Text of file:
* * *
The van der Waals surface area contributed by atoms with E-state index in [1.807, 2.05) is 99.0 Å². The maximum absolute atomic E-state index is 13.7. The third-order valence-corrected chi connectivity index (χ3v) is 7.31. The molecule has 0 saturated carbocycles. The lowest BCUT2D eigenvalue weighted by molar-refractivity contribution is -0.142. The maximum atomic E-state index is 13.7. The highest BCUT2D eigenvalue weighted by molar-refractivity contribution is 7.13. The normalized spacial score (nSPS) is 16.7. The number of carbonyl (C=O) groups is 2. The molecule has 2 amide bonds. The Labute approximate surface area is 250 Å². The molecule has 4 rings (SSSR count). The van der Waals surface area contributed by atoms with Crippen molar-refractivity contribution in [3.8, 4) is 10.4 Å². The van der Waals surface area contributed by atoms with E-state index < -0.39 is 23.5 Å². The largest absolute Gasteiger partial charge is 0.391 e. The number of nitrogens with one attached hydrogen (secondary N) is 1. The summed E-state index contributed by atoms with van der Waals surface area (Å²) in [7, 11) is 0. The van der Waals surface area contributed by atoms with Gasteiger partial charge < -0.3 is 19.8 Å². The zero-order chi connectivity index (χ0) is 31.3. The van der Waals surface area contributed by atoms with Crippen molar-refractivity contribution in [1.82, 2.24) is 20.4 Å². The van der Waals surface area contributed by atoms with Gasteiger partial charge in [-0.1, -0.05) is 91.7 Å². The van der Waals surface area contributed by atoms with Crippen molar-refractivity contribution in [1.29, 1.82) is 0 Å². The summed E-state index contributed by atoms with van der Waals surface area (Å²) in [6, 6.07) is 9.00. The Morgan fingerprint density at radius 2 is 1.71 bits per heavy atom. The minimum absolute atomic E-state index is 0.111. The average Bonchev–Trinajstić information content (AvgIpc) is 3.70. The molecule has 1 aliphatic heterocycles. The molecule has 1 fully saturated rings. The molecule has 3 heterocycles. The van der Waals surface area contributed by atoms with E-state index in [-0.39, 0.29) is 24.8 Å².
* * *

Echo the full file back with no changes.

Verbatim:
The van der Waals surface area contributed by atoms with E-state index in [1.807, 2.05) is 99.0 Å². The maximum absolute atomic E-state index is 13.7. The third-order valence-corrected chi connectivity index (χ3v) is 7.31. The molecule has 0 saturated carbocycles. The lowest BCUT2D eigenvalue weighted by molar-refractivity contribution is -0.142. The maximum atomic E-state index is 13.7. The highest BCUT2D eigenvalue weighted by molar-refractivity contribution is 7.13. The normalized spacial score (nSPS) is 16.7. The number of carbonyl (C=O) groups is 2. The molecule has 2 amide bonds. The Labute approximate surface area is 250 Å². The molecule has 4 rings (SSSR count). The van der Waals surface area contributed by atoms with Crippen molar-refractivity contribution in [3.8, 4) is 10.4 Å². The van der Waals surface area contributed by atoms with E-state index < -0.39 is 23.5 Å². The largest absolute Gasteiger partial charge is 0.391 e. The number of nitrogens with one attached hydrogen (secondary N) is 1. The summed E-state index contributed by atoms with van der Waals surface area (Å²) in [7, 11) is 0. The van der Waals surface area contributed by atoms with Gasteiger partial charge < -0.3 is 19.8 Å². The zero-order chi connectivity index (χ0) is 31.3. The van der Waals surface area contributed by atoms with Crippen molar-refractivity contribution in [1.82, 2.24) is 20.4 Å². The van der Waals surface area contributed by atoms with Gasteiger partial charge in [-0.1, -0.05) is 91.7 Å². The van der Waals surface area contributed by atoms with Crippen molar-refractivity contribution in [1.29, 1.82) is 0 Å². The summed E-state index contributed by atoms with van der Waals surface area (Å²) in [6, 6.07) is 9.00. The Morgan fingerprint density at radius 2 is 1.71 bits per heavy atom. The minimum absolute atomic E-state index is 0.111. The average Bonchev–Trinajstić information content (AvgIpc) is 3.70. The molecule has 1 aliphatic heterocycles. The molecule has 1 fully saturated rings. The molecule has 3 heterocycles. The van der Waals surface area contributed by atoms with E-state index in [-0.39, 0.29) is 24.8 Å².